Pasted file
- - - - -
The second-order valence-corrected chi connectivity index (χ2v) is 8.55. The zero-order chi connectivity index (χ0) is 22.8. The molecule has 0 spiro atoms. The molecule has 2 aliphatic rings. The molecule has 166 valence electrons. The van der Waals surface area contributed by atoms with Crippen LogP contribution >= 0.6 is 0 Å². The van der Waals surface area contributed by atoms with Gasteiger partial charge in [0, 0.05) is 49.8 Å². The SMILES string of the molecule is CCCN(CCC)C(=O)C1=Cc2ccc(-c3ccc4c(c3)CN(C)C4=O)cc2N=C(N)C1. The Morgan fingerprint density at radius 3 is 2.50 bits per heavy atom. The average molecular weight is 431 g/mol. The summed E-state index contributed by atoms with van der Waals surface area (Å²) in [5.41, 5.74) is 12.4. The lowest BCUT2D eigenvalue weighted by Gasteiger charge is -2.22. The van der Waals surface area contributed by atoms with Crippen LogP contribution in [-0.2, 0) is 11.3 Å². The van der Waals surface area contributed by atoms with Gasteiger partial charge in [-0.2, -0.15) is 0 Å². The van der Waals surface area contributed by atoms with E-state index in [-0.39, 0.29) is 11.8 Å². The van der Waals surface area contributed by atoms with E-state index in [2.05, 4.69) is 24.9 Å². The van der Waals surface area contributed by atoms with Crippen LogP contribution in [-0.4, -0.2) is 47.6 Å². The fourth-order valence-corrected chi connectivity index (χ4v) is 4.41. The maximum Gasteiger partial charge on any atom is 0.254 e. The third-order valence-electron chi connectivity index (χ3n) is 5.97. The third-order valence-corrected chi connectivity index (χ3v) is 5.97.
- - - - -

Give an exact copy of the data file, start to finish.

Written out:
The second-order valence-corrected chi connectivity index (χ2v) is 8.55. The zero-order chi connectivity index (χ0) is 22.8. The molecule has 0 spiro atoms. The molecule has 2 aliphatic rings. The molecule has 166 valence electrons. The van der Waals surface area contributed by atoms with Crippen LogP contribution >= 0.6 is 0 Å². The van der Waals surface area contributed by atoms with Gasteiger partial charge in [0, 0.05) is 49.8 Å². The SMILES string of the molecule is CCCN(CCC)C(=O)C1=Cc2ccc(-c3ccc4c(c3)CN(C)C4=O)cc2N=C(N)C1. The Morgan fingerprint density at radius 3 is 2.50 bits per heavy atom. The average molecular weight is 431 g/mol. The summed E-state index contributed by atoms with van der Waals surface area (Å²) in [5.41, 5.74) is 12.4. The lowest BCUT2D eigenvalue weighted by Gasteiger charge is -2.22. The van der Waals surface area contributed by atoms with Crippen LogP contribution in [-0.2, 0) is 11.3 Å². The van der Waals surface area contributed by atoms with Gasteiger partial charge in [-0.2, -0.15) is 0 Å². The van der Waals surface area contributed by atoms with E-state index in [-0.39, 0.29) is 11.8 Å². The van der Waals surface area contributed by atoms with E-state index in [2.05, 4.69) is 24.9 Å². The van der Waals surface area contributed by atoms with Crippen LogP contribution in [-0.4, -0.2) is 47.6 Å². The fourth-order valence-corrected chi connectivity index (χ4v) is 4.41. The maximum Gasteiger partial charge on any atom is 0.254 e. The third-order valence-electron chi connectivity index (χ3n) is 5.97. The third-order valence-corrected chi connectivity index (χ3v) is 5.97.